BLUE RIVER — Most of us slow down as we get older. Not trees.
In fact, according to findings announced last week in the scientific journal Nature, the vast majority of trees actually increase their growth rates as they age, pulling more carbon out of the atmosphere and providing a hedge against global warming.
That conclusion goes against the grain of conventional wisdom, which has long held that young trees do a better job of packing on wood and locking up carbon, an argument that has been used in the past to justify shorter harvest rotations on timberland.
The latest research turns that argument on its head, painting a picture of moss-bearded ancients that keep adding volume at a faster and faster clip as the decades and centuries pass.
“We know that larger, older forests store more carbon, but the basic idea is they stop growing,” said Mark Harmon of the Oregon State University College of Forestry, one of three OSU researchers listed as co-authors on the paper published Wednesday in Nature’s online edition.
“What we found here, actually, is that large old trees not only store more carbon but they also take up more carbon.”
The paper was the work of 38 researchers who reviewed records from studies on six continents. The other OSU scientists were Rob Pabst of the College of Forestry and Duncan Thomas of the College of Agricultural Sciences.
What made this study unique was the use of long-term records of tree growth. The research involved repeated measurements of 673,000 individual trees, some going back 80 years and more.
That includes some 40-year-old plots at the H.J. Andrews Experimental Forest, located in the Cascade Mountains about 50 miles east of Eugene near the town of Blue River. The 16,000-acre site is jointly administered by OSU, the Forest Service’s Pacific Northwest Research Station and the Willamette National Forest.
One of those plots, known as Reference Stand 2, is a good example. It’s a 2½-acre patch of old-growth forest on a steep hillside dominated by soaring, 450-year-old Douglas firs mixed with hemlock, Pacific yew and western red cedar, with an understory of salal, Oregon grape, vine maple and rhododendron.
When the plot was laid out in 1971, the entire site was staked out on a 10-meter grid. Any tree thicker than a baseball bat was fitted with a numbered aluminum tag. Each tree’s location was marked on a map, and its diameter at breast height was noted in the records.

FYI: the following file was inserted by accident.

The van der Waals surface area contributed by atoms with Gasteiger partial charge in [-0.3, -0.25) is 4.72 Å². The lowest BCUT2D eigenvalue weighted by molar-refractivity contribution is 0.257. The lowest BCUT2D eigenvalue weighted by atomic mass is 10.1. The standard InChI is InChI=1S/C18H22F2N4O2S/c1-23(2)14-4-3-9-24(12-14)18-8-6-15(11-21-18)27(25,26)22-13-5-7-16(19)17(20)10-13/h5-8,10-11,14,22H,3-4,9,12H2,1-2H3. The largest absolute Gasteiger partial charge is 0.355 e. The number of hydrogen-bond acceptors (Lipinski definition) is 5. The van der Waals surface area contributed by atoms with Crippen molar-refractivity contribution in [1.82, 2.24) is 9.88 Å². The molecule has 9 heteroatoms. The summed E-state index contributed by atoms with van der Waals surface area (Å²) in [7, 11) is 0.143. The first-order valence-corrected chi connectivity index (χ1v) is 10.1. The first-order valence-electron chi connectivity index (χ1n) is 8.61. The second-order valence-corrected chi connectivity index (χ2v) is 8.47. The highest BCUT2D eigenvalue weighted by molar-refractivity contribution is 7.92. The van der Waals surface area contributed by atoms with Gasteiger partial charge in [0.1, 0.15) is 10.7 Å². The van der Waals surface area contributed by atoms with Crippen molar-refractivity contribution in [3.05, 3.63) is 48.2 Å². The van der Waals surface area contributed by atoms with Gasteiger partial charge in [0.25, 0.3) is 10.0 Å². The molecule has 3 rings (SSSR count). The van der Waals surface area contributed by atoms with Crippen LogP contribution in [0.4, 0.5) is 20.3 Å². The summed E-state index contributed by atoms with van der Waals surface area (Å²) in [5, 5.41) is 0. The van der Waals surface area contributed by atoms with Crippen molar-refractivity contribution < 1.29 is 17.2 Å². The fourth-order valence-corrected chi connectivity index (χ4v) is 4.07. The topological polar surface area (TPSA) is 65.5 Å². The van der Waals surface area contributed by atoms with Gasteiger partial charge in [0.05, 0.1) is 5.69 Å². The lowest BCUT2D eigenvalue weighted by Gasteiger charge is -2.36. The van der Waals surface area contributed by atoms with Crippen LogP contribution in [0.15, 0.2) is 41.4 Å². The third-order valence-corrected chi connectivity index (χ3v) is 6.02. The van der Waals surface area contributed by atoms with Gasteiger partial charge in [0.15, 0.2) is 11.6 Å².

Every five years or so, a crew would come back and measure each tree again, carefully recording the data to determine growth and mortality rates.
“The longer the plots go, the better the data is,” said John Moreau, an OSU research technician who’s been working at Andrews since 1974. “It’s amazing what you can learn from these old studies.”
There are 38 such sites in and around the Andrews Experimental Forest, part of a larger regional network of reference stands scattered across western Oregon and Washington. Some of them were established nearly a century ago by the U.S. Forest Service and have been continually monitored ever since.
Similar long-term studies have been undertaken at other sites all over the world, and the authors of the Nature article pulled all that data together and analyzed it to reach their conclusions. Among other things, they found that growth rates continued to accelerate with age in almost all of the trees studied — 97 percent of 403 tropical and temperate zone species.
Harmon said he wasn’t completely surprised by the results.
“I would have been surprised if tree growth rates slowed down as they grew older,” he said.
“I thought they might stay about the same, but we found that most grew faster as they grew older.”
Perhaps the most gratifying part of the outcome from a scientist’s perspective is the consistency of the findings across multiple species, Harmon noted.
“It does sort of run counter to what people often think, but it was also a very clear result,” he said. “It was not ambiguous.”
Harmon pointed out that the study applies only to growth rates of individual trees and cautioned that calculating growth for tree stands and entire forests is subject to lots of variables, including the fact that some trees will die over time.
But the new information can now be used to refine computer models used to study a host of complex problems, including carbon sequestration to moderate global warming.
“This really gives you a different way to think about that,” Harmon said.
“To get it out of the atmosphere, we can put it into trees. The question is, do we put it in large trees or small trees?”
Mike Cloughesy, director of forestry for the Oregon Forest Resources Institute, welcomed the study and said its conclusions reaffirm most contemporary thinking about the importance of protecting old-growth trees.
For the most part, he said, the timber industry has adjusted to the fact that old-growth stands on public lands are off-limits to logging and has retooled lumber mills to process smaller logs. These days, the greatest threat to big trees may be the danger of fire sweeping through overstocked forests.
“A lot of old growth is still being lost, but it’s not being lost to chain saws,” Cloughesy said. “It’s being lost to wildfire.”
What’s needed now, he added, is a policy that encourages the harvest of smaller trees to promote forest health while creating jobs in the woods and increasing the flow of timber to the mills.
“Where we can, we should do some active management on those stands to protect those big trees,” Cloughesy said.
“We need to be doing some thinning, some fuels reduction, maybe even taking out some of those big trees so others can continue to grow.”